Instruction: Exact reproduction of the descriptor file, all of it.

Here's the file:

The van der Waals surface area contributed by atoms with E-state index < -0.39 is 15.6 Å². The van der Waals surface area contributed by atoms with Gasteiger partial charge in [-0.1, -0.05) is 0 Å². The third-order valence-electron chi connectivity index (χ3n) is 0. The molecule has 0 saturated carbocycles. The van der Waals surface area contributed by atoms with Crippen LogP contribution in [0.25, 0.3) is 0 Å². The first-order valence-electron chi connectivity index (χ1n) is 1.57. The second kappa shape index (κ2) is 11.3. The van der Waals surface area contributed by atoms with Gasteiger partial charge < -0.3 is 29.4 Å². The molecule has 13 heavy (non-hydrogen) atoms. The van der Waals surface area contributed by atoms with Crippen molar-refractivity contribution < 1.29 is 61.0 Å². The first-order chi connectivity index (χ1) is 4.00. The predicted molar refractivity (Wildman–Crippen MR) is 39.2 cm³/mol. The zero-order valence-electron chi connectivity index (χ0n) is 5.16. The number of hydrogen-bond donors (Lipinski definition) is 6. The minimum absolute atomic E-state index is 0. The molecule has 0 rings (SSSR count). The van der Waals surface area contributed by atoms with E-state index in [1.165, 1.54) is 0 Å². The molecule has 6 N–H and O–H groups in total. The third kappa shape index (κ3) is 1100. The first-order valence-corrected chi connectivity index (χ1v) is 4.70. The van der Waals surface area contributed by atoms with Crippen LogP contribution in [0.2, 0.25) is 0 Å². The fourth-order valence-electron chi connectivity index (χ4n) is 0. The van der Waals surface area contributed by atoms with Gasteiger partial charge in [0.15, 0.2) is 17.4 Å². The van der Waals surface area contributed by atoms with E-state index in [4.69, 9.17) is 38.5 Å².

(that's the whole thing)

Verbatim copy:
The van der Waals surface area contributed by atoms with E-state index < -0.39 is 15.6 Å². The van der Waals surface area contributed by atoms with Gasteiger partial charge in [-0.1, -0.05) is 0 Å². The third-order valence-electron chi connectivity index (χ3n) is 0. The molecule has 0 saturated carbocycles. The van der Waals surface area contributed by atoms with Crippen LogP contribution in [0.25, 0.3) is 0 Å². The first-order valence-electron chi connectivity index (χ1n) is 1.57. The second kappa shape index (κ2) is 11.3. The van der Waals surface area contributed by atoms with Gasteiger partial charge < -0.3 is 29.4 Å². The molecule has 13 heavy (non-hydrogen) atoms. The van der Waals surface area contributed by atoms with Crippen molar-refractivity contribution < 1.29 is 61.0 Å². The first-order chi connectivity index (χ1) is 4.00. The predicted molar refractivity (Wildman–Crippen MR) is 39.2 cm³/mol. The zero-order valence-electron chi connectivity index (χ0n) is 5.16. The number of hydrogen-bond donors (Lipinski definition) is 6. The minimum absolute atomic E-state index is 0. The molecule has 0 rings (SSSR count). The van der Waals surface area contributed by atoms with E-state index in [1.165, 1.54) is 0 Å². The molecule has 6 N–H and O–H groups in total. The third kappa shape index (κ3) is 1100. The first-order valence-corrected chi connectivity index (χ1v) is 4.70. The van der Waals surface area contributed by atoms with Crippen LogP contribution in [0.2, 0.25) is 0 Å². The fourth-order valence-electron chi connectivity index (χ4n) is 0. The van der Waals surface area contributed by atoms with Gasteiger partial charge in [0.15, 0.2) is 17.4 Å². The van der Waals surface area contributed by atoms with E-state index in [4.69, 9.17) is 38.5 Å².